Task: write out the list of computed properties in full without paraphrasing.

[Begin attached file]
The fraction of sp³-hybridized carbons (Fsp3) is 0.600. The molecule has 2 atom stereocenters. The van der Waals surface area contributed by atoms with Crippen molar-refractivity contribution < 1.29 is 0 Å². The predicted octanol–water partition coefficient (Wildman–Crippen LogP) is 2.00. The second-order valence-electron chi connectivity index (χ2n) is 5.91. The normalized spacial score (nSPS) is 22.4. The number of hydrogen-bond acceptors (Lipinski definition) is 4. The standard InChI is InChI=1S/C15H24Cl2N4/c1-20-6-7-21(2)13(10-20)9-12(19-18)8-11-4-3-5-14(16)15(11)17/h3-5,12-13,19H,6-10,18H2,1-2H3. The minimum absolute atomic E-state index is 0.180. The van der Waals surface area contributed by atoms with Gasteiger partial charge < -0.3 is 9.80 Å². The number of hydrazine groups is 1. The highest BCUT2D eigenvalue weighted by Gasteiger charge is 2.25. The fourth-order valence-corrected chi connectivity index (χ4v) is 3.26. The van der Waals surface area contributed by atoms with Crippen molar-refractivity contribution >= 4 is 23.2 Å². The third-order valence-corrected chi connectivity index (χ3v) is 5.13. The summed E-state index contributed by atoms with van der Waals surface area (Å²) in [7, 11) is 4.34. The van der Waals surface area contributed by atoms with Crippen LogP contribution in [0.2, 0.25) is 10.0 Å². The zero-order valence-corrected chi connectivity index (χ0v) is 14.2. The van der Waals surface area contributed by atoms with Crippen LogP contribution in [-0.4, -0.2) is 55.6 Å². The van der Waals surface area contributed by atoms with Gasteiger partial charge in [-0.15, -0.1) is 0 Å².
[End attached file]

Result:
The fraction of sp³-hybridized carbons (Fsp3) is 0.600. The molecule has 2 atom stereocenters. The van der Waals surface area contributed by atoms with Crippen molar-refractivity contribution < 1.29 is 0 Å². The predicted octanol–water partition coefficient (Wildman–Crippen LogP) is 2.00. The second-order valence-electron chi connectivity index (χ2n) is 5.91. The normalized spacial score (nSPS) is 22.4. The number of hydrogen-bond acceptors (Lipinski definition) is 4. The standard InChI is InChI=1S/C15H24Cl2N4/c1-20-6-7-21(2)13(10-20)9-12(19-18)8-11-4-3-5-14(16)15(11)17/h3-5,12-13,19H,6-10,18H2,1-2H3. The minimum absolute atomic E-state index is 0.180. The van der Waals surface area contributed by atoms with Gasteiger partial charge < -0.3 is 9.80 Å². The number of hydrazine groups is 1. The highest BCUT2D eigenvalue weighted by Gasteiger charge is 2.25. The fourth-order valence-corrected chi connectivity index (χ4v) is 3.26. The van der Waals surface area contributed by atoms with Crippen molar-refractivity contribution >= 4 is 23.2 Å². The third-order valence-corrected chi connectivity index (χ3v) is 5.13. The summed E-state index contributed by atoms with van der Waals surface area (Å²) in [7, 11) is 4.34. The van der Waals surface area contributed by atoms with Crippen LogP contribution in [0.2, 0.25) is 10.0 Å². The zero-order valence-corrected chi connectivity index (χ0v) is 14.2. The van der Waals surface area contributed by atoms with Crippen LogP contribution in [-0.4, -0.2) is 55.6 Å². The van der Waals surface area contributed by atoms with Gasteiger partial charge in [-0.15, -0.1) is 0 Å².